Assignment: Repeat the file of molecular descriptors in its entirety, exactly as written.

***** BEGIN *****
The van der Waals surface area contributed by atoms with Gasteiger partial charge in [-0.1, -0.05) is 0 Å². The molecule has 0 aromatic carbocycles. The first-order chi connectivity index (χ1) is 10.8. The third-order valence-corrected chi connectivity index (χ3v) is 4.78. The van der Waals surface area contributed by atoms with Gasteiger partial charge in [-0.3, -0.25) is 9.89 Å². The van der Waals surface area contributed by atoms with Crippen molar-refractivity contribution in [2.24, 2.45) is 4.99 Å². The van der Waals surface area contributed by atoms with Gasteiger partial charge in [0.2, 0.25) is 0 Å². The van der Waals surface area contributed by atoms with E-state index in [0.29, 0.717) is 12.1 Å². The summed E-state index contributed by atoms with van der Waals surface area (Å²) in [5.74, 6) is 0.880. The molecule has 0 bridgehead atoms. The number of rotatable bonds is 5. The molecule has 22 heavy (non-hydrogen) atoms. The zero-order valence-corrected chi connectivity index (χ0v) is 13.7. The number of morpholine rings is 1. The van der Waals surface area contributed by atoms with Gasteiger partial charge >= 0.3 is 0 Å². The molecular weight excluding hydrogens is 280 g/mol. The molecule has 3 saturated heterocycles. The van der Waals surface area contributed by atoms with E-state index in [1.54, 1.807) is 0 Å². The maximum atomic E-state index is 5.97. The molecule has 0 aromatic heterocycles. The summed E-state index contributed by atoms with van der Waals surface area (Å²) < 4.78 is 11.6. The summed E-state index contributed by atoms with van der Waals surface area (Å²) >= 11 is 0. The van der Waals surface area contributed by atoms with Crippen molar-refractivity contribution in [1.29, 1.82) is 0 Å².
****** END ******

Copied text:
The van der Waals surface area contributed by atoms with Gasteiger partial charge in [-0.1, -0.05) is 0 Å². The molecule has 0 aromatic carbocycles. The first-order chi connectivity index (χ1) is 10.8. The third-order valence-corrected chi connectivity index (χ3v) is 4.78. The van der Waals surface area contributed by atoms with Gasteiger partial charge in [-0.3, -0.25) is 9.89 Å². The van der Waals surface area contributed by atoms with Crippen molar-refractivity contribution in [2.24, 2.45) is 4.99 Å². The van der Waals surface area contributed by atoms with Gasteiger partial charge in [0.2, 0.25) is 0 Å². The van der Waals surface area contributed by atoms with E-state index in [0.29, 0.717) is 12.1 Å². The summed E-state index contributed by atoms with van der Waals surface area (Å²) in [5.74, 6) is 0.880. The molecule has 0 bridgehead atoms. The number of rotatable bonds is 5. The molecule has 22 heavy (non-hydrogen) atoms. The zero-order valence-corrected chi connectivity index (χ0v) is 13.7. The number of morpholine rings is 1. The van der Waals surface area contributed by atoms with Gasteiger partial charge >= 0.3 is 0 Å². The molecular weight excluding hydrogens is 280 g/mol. The molecule has 3 saturated heterocycles. The van der Waals surface area contributed by atoms with E-state index in [1.54, 1.807) is 0 Å². The maximum atomic E-state index is 5.97. The molecule has 0 aromatic heterocycles. The summed E-state index contributed by atoms with van der Waals surface area (Å²) < 4.78 is 11.6. The summed E-state index contributed by atoms with van der Waals surface area (Å²) >= 11 is 0. The van der Waals surface area contributed by atoms with Crippen molar-refractivity contribution in [1.29, 1.82) is 0 Å².